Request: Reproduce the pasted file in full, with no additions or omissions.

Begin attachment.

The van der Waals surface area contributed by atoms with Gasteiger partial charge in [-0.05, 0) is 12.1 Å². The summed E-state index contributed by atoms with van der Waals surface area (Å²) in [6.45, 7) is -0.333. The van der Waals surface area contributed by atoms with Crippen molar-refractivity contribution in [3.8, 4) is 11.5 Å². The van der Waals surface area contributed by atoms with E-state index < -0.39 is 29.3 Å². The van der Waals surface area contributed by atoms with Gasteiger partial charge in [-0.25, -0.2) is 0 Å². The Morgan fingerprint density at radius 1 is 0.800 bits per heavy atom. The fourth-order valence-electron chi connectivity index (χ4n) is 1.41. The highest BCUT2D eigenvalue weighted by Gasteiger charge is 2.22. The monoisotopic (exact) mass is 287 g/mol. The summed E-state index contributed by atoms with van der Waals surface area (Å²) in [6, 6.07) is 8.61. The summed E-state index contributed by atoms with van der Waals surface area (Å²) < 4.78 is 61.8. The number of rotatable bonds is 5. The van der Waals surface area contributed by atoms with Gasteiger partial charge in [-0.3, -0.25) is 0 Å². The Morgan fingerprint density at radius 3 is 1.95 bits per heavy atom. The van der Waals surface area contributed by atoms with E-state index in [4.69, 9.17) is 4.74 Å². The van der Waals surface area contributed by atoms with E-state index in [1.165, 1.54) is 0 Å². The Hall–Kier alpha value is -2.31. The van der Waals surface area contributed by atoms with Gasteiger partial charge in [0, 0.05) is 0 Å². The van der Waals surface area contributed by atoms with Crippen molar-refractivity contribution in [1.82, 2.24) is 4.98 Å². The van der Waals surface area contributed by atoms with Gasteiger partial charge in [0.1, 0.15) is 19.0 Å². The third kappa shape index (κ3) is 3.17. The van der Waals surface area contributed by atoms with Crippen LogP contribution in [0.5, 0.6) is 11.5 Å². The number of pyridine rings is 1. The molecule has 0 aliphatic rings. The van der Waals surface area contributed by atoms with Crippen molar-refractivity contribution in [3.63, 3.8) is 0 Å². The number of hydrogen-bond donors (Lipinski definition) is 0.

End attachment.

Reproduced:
The van der Waals surface area contributed by atoms with Gasteiger partial charge in [-0.05, 0) is 12.1 Å². The summed E-state index contributed by atoms with van der Waals surface area (Å²) in [6.45, 7) is -0.333. The van der Waals surface area contributed by atoms with Crippen molar-refractivity contribution in [3.8, 4) is 11.5 Å². The van der Waals surface area contributed by atoms with E-state index < -0.39 is 29.3 Å². The van der Waals surface area contributed by atoms with Gasteiger partial charge in [-0.25, -0.2) is 0 Å². The Morgan fingerprint density at radius 1 is 0.800 bits per heavy atom. The fourth-order valence-electron chi connectivity index (χ4n) is 1.41. The highest BCUT2D eigenvalue weighted by Gasteiger charge is 2.22. The monoisotopic (exact) mass is 287 g/mol. The summed E-state index contributed by atoms with van der Waals surface area (Å²) in [6, 6.07) is 8.61. The summed E-state index contributed by atoms with van der Waals surface area (Å²) < 4.78 is 61.8. The number of rotatable bonds is 5. The van der Waals surface area contributed by atoms with Gasteiger partial charge in [-0.3, -0.25) is 0 Å². The Morgan fingerprint density at radius 3 is 1.95 bits per heavy atom. The van der Waals surface area contributed by atoms with E-state index in [4.69, 9.17) is 4.74 Å². The van der Waals surface area contributed by atoms with E-state index in [1.165, 1.54) is 0 Å². The Hall–Kier alpha value is -2.31. The van der Waals surface area contributed by atoms with Gasteiger partial charge in [0, 0.05) is 0 Å². The van der Waals surface area contributed by atoms with Crippen molar-refractivity contribution in [1.82, 2.24) is 4.98 Å². The van der Waals surface area contributed by atoms with Gasteiger partial charge in [0.1, 0.15) is 19.0 Å². The third kappa shape index (κ3) is 3.17. The van der Waals surface area contributed by atoms with Crippen LogP contribution in [0.5, 0.6) is 11.5 Å². The number of pyridine rings is 1. The molecule has 0 aliphatic rings. The van der Waals surface area contributed by atoms with Crippen molar-refractivity contribution in [3.63, 3.8) is 0 Å². The number of hydrogen-bond donors (Lipinski definition) is 0.